They say the gun that killed Archduke Franz Ferdinand in 1914 and plunged Europe into war fired “the shot that was heard around the world.” In Babel, director Alejandro González Iñárritu and writer Guillermo Arriaga take that idea literally, a single rifle shot in the deserts of Morocco sending shock waves across the globe. Three continents, four families, five lives in the balance: the stakes are undeniably high. Essentially, though, that careless bullet fulfils the same function as the car collision in Amores Perros or the hit-and-run in 21 Grams – a convenient dramatic catalyst that allows the duo to weave together disparate strands in a complex, interlocking narrative. The canvas may be bigger, but the brushstrokes remain the same.
If Babel emerges as the most mature, rich and satisfying of their works to date – for all its anguish, the overriding emotion is hope – it’s because Iñárritu and Arriaga have finally constructed a film that adds up to more than the sum of its parts. Each piece in the puzzle unfolds at a thrilling velocity, events spiralling out of control in a whirlwind of rash judgements, linguistic barriers and sheer bad luck. Thrown together they form a multi-dimensional helix full of revealing parallels and startling juxtapositions. One stunning cut connects the wailing distress of Blanchett’s wounded tourist, as a bullet is extracted from her shoulder, with the silent segregation of Kikuchi’s Japanese teen. By separating the firing of that fateful missile with its impact, meanwhile, the script puts a disorienting distance between cause and effect – an ingenious device that hits home in the closing stages when a phone conversation overheard at the beginning of the film is reprised once more, its full significance finally clear.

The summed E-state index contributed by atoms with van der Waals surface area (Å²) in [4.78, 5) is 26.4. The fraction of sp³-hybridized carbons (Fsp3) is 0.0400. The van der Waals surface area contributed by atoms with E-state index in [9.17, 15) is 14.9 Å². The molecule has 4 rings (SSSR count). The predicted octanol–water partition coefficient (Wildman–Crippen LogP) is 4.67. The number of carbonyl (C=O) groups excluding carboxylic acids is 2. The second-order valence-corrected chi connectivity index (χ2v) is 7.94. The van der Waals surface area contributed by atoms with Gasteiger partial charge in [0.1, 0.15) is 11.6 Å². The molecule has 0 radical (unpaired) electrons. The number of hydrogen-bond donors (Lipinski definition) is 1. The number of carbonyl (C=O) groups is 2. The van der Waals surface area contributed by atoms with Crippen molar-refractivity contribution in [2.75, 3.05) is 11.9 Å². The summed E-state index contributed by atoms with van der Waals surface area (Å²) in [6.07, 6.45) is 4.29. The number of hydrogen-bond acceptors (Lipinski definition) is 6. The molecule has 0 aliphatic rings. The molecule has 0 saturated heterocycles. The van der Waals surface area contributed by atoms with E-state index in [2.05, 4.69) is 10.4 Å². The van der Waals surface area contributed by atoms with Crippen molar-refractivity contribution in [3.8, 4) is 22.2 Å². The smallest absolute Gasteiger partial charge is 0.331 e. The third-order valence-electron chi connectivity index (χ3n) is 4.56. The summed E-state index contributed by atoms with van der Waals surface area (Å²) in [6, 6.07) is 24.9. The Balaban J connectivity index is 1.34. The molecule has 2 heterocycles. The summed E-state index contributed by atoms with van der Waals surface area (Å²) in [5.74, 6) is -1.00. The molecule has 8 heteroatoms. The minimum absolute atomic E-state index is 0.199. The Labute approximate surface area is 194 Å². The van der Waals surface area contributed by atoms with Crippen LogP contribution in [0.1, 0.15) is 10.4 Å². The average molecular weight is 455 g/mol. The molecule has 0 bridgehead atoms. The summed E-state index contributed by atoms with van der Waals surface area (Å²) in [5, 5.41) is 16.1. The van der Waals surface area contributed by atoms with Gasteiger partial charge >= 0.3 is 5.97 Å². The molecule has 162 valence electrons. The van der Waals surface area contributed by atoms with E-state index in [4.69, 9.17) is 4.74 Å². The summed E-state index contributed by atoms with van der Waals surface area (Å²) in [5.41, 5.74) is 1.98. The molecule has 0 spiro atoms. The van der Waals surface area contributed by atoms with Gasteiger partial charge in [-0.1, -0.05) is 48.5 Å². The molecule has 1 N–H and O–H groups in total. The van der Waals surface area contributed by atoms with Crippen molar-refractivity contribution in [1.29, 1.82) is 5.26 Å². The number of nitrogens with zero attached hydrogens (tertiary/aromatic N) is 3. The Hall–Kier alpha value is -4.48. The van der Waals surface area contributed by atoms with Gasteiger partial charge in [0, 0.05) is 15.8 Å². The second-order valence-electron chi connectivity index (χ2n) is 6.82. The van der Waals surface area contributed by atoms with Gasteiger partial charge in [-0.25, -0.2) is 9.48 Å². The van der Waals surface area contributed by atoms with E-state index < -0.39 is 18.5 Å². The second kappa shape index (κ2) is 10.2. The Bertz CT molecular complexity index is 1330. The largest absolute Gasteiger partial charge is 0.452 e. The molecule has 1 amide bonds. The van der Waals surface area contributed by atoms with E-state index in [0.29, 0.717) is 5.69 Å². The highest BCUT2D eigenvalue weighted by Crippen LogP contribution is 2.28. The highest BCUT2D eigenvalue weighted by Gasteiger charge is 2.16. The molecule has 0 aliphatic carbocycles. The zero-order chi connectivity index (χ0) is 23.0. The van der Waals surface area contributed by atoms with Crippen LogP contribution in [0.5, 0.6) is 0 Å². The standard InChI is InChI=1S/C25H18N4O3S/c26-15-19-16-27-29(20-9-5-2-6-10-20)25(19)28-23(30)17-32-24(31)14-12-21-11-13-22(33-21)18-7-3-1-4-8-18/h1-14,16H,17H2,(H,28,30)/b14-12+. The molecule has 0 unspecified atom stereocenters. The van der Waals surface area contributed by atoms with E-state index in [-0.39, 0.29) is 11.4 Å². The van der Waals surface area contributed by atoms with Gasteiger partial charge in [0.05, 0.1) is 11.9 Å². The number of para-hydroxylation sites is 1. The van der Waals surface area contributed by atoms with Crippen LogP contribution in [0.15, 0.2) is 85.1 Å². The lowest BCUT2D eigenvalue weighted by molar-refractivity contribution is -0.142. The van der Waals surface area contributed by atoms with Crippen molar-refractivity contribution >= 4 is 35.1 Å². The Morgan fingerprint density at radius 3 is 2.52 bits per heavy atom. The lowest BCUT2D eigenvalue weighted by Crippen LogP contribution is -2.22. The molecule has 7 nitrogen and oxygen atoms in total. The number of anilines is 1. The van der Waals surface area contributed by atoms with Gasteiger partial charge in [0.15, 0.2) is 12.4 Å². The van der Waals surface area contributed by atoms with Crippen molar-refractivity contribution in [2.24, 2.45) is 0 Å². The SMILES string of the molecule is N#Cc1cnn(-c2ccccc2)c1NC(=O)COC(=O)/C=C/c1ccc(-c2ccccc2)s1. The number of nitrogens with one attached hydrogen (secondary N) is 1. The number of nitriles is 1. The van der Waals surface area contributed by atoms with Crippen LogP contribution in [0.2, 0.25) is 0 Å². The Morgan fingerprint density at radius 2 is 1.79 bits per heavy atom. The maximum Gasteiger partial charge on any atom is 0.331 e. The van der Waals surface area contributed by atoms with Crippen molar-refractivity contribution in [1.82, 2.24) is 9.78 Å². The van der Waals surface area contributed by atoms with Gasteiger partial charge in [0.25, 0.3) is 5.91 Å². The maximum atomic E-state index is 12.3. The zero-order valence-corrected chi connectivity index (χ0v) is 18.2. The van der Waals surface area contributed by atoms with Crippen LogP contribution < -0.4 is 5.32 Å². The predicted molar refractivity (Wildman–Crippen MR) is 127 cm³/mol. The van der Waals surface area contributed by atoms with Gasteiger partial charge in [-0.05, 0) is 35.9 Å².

Star wattage inevitably concentrates our attention on the Pitt-Blanchett story shard, and that focus is duly repaid in an engrossing portrait of mounting desperation and bureaucratic incompetence where the former’s sweaty rage is vividly complemented by the latter’s injury-enforced status. As impressive as both are, however, their thread never develops as intriguingly as that involving Gael García Bernal as the hothead whose reckless impetuosity has serious consequences for the American couple’s children and nanny.
If the Tokyo plotline feels tonally and structurally tangential to the rest of the action, it’s a price worth paying for Kikuchi’s revelatory performance as the troubled rebel struggling to connect with her technologically vibrant environment. Her character ends up being Babel’s most striking symbol of the isolation we all feel in a world where communication, ironically, has never been easier.
For all its contrivances, Babel offers a gripping treatise on fate, chance and language with an epic sweep that leaves you marvelling at its ambition.
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